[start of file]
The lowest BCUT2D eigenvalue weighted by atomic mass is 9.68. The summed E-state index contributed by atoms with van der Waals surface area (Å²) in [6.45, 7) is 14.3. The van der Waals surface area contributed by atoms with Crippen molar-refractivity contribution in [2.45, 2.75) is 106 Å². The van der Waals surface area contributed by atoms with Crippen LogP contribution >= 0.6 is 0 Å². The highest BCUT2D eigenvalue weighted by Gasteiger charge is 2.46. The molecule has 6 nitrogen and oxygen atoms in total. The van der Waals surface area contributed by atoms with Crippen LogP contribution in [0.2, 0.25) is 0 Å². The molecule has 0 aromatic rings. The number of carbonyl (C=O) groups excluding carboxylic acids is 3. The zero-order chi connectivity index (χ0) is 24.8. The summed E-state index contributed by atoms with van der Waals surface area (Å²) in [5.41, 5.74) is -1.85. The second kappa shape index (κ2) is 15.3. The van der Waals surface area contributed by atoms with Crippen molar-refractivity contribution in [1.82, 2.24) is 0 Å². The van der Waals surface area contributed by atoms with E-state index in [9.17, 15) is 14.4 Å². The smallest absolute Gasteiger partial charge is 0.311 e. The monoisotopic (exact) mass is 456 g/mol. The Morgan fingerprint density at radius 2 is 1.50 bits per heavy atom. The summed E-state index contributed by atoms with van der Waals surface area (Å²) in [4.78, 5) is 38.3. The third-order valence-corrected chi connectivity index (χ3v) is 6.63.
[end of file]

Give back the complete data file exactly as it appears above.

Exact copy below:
The lowest BCUT2D eigenvalue weighted by atomic mass is 9.68. The summed E-state index contributed by atoms with van der Waals surface area (Å²) in [6.45, 7) is 14.3. The van der Waals surface area contributed by atoms with Crippen molar-refractivity contribution in [2.45, 2.75) is 106 Å². The van der Waals surface area contributed by atoms with Crippen LogP contribution >= 0.6 is 0 Å². The highest BCUT2D eigenvalue weighted by Gasteiger charge is 2.46. The molecule has 6 nitrogen and oxygen atoms in total. The van der Waals surface area contributed by atoms with Crippen LogP contribution in [0.2, 0.25) is 0 Å². The molecule has 0 aromatic rings. The number of carbonyl (C=O) groups excluding carboxylic acids is 3. The zero-order chi connectivity index (χ0) is 24.8. The summed E-state index contributed by atoms with van der Waals surface area (Å²) in [5.41, 5.74) is -1.85. The second kappa shape index (κ2) is 15.3. The van der Waals surface area contributed by atoms with Crippen molar-refractivity contribution in [1.82, 2.24) is 0 Å². The van der Waals surface area contributed by atoms with E-state index in [9.17, 15) is 14.4 Å². The smallest absolute Gasteiger partial charge is 0.311 e. The monoisotopic (exact) mass is 456 g/mol. The Morgan fingerprint density at radius 2 is 1.50 bits per heavy atom. The summed E-state index contributed by atoms with van der Waals surface area (Å²) in [4.78, 5) is 38.3. The third-order valence-corrected chi connectivity index (χ3v) is 6.63.